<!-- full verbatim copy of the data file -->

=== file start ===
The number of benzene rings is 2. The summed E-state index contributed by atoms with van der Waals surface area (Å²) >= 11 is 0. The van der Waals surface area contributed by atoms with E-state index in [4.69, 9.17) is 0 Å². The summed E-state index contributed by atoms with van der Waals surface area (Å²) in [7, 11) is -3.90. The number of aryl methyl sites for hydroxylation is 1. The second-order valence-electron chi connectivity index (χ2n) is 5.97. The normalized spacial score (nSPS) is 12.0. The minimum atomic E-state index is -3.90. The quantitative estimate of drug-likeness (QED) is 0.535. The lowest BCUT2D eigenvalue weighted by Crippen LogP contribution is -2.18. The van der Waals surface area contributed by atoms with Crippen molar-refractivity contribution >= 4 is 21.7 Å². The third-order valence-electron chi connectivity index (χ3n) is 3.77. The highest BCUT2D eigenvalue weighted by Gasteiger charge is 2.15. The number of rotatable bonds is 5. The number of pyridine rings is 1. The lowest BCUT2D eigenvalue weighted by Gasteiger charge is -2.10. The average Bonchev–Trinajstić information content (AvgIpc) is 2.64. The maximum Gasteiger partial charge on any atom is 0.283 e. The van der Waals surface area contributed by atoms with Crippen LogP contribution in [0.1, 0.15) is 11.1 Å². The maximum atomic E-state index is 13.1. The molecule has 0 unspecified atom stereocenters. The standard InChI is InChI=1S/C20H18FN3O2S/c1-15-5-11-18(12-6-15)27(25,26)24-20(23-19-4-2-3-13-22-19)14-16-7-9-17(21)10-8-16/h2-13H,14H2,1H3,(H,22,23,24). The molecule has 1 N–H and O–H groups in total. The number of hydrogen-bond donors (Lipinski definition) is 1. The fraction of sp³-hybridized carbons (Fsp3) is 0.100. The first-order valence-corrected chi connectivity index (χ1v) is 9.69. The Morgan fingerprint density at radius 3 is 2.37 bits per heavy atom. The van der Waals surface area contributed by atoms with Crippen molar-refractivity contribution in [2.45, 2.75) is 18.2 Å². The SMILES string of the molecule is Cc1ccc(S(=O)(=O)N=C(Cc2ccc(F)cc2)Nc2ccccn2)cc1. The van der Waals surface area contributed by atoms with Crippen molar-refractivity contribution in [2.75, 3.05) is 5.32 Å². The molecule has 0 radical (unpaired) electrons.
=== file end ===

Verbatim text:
The number of benzene rings is 2. The summed E-state index contributed by atoms with van der Waals surface area (Å²) >= 11 is 0. The van der Waals surface area contributed by atoms with E-state index in [4.69, 9.17) is 0 Å². The summed E-state index contributed by atoms with van der Waals surface area (Å²) in [7, 11) is -3.90. The number of aryl methyl sites for hydroxylation is 1. The second-order valence-electron chi connectivity index (χ2n) is 5.97. The normalized spacial score (nSPS) is 12.0. The minimum atomic E-state index is -3.90. The quantitative estimate of drug-likeness (QED) is 0.535. The lowest BCUT2D eigenvalue weighted by Crippen LogP contribution is -2.18. The van der Waals surface area contributed by atoms with Crippen molar-refractivity contribution >= 4 is 21.7 Å². The third-order valence-electron chi connectivity index (χ3n) is 3.77. The highest BCUT2D eigenvalue weighted by Gasteiger charge is 2.15. The number of rotatable bonds is 5. The number of pyridine rings is 1. The lowest BCUT2D eigenvalue weighted by Gasteiger charge is -2.10. The average Bonchev–Trinajstić information content (AvgIpc) is 2.64. The maximum Gasteiger partial charge on any atom is 0.283 e. The van der Waals surface area contributed by atoms with Crippen LogP contribution in [0.1, 0.15) is 11.1 Å². The maximum atomic E-state index is 13.1. The molecule has 0 unspecified atom stereocenters. The standard InChI is InChI=1S/C20H18FN3O2S/c1-15-5-11-18(12-6-15)27(25,26)24-20(23-19-4-2-3-13-22-19)14-16-7-9-17(21)10-8-16/h2-13H,14H2,1H3,(H,22,23,24). The molecule has 1 N–H and O–H groups in total. The number of hydrogen-bond donors (Lipinski definition) is 1. The fraction of sp³-hybridized carbons (Fsp3) is 0.100. The first-order valence-corrected chi connectivity index (χ1v) is 9.69. The Morgan fingerprint density at radius 3 is 2.37 bits per heavy atom. The van der Waals surface area contributed by atoms with Crippen molar-refractivity contribution in [2.45, 2.75) is 18.2 Å². The SMILES string of the molecule is Cc1ccc(S(=O)(=O)N=C(Cc2ccc(F)cc2)Nc2ccccn2)cc1. The van der Waals surface area contributed by atoms with Crippen molar-refractivity contribution in [2.75, 3.05) is 5.32 Å². The molecule has 0 radical (unpaired) electrons.